* Tom Browder <tom.brow...@gmail.com> [2015-08-14 14:10]:
> On Fri, Aug 14, 2015 at 6:48 AM, Philip Hazelden
> <philip.hazel...@gmail.com> wrote:
> > Correct me if I'm wrong, can't you do
> >
> > $s .= trim
> Um, I saw that usage in an earlier thread but didn't try it because it
> didn't "look right" given my experience with the ".=" operator as I'm
> used to it. (Note I have now seen that behavior clearly documented at
> <http://doc.perl6.org/language/operators>.)

Maybe because in Perl 5 that would mean what is written in Perl 6 as

    $s ~= trim

which itself “looks wrong” in turn. The whole getup take some getting
used to.

But remember that . in Perl 6 is the method call operator. Then it makes
sense if you follow the logic of mutating meta-ops:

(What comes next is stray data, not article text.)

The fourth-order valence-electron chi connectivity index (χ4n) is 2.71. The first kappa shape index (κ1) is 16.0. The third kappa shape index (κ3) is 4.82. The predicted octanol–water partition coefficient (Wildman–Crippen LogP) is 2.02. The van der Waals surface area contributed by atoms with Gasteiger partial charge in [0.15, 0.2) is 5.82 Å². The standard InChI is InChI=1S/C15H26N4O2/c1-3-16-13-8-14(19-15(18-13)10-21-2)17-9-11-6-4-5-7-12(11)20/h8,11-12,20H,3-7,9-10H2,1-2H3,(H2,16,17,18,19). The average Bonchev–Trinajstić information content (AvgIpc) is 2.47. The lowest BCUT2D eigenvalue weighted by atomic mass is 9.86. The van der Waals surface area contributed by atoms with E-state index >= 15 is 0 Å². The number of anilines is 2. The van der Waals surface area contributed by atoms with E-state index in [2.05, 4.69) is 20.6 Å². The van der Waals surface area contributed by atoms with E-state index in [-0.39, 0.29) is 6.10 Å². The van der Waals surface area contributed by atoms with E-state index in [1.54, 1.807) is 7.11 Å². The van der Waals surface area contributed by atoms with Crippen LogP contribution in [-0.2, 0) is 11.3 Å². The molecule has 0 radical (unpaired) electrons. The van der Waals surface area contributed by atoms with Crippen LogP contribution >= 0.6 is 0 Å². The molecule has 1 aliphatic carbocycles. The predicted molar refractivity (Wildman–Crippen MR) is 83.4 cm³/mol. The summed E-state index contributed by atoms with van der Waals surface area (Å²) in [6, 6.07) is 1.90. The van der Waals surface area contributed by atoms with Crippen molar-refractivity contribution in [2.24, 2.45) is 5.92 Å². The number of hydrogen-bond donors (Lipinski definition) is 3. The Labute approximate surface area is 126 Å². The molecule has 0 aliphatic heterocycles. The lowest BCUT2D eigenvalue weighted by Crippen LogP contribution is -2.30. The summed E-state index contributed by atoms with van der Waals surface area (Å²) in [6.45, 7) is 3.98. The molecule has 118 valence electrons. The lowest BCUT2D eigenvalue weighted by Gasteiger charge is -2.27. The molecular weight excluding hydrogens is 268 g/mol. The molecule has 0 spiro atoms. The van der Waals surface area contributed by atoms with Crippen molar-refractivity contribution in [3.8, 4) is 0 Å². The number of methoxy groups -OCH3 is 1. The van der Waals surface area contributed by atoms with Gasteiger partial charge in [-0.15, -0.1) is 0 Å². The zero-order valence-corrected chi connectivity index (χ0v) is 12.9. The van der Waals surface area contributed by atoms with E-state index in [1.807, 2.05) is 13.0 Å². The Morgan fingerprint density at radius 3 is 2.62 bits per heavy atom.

$s = $s + 1;       ==>     $s += 1;
    $s = $s - 1;       ==>     $s -= 1;
    $s = $s .trim;     ==>     $s .= trim;

But yeah, it still looks weird to me too. I’ve understood it rationally
but it’ll be a while before I stop second-guessing myself for a split
second every time I write it.

> Note that the same behavior applies to the 'substr' string method so
> that begs the question of why is the 'substr-rw' method justified and
> 'trim-rw' not? It seems at first glance that the 'substr-rw' method
> should be removed.

They would not be at all similar, though: substr-rw doesn’t modify the
value it’s being called on. This code does absolutely nothing:

    $s.substr-rw(1, 1);

What substr-rw does is give you a reference to part of the string. *You*
can then modify that, e.g.

    $s.substr-rw(1, 1) = 'x';

That’s totally different from how your proposed .trim-rw would work. For
that need, the .= mutating method call operator is the generic solution,
which obviates the endless writing of both a .trim and a .trim-rw, and
so on, for every single method. (Or .sort vs .sort! etc etc ad nauseam…)

Aristotle Pagaltzis // <http://plasmasturm.org/>

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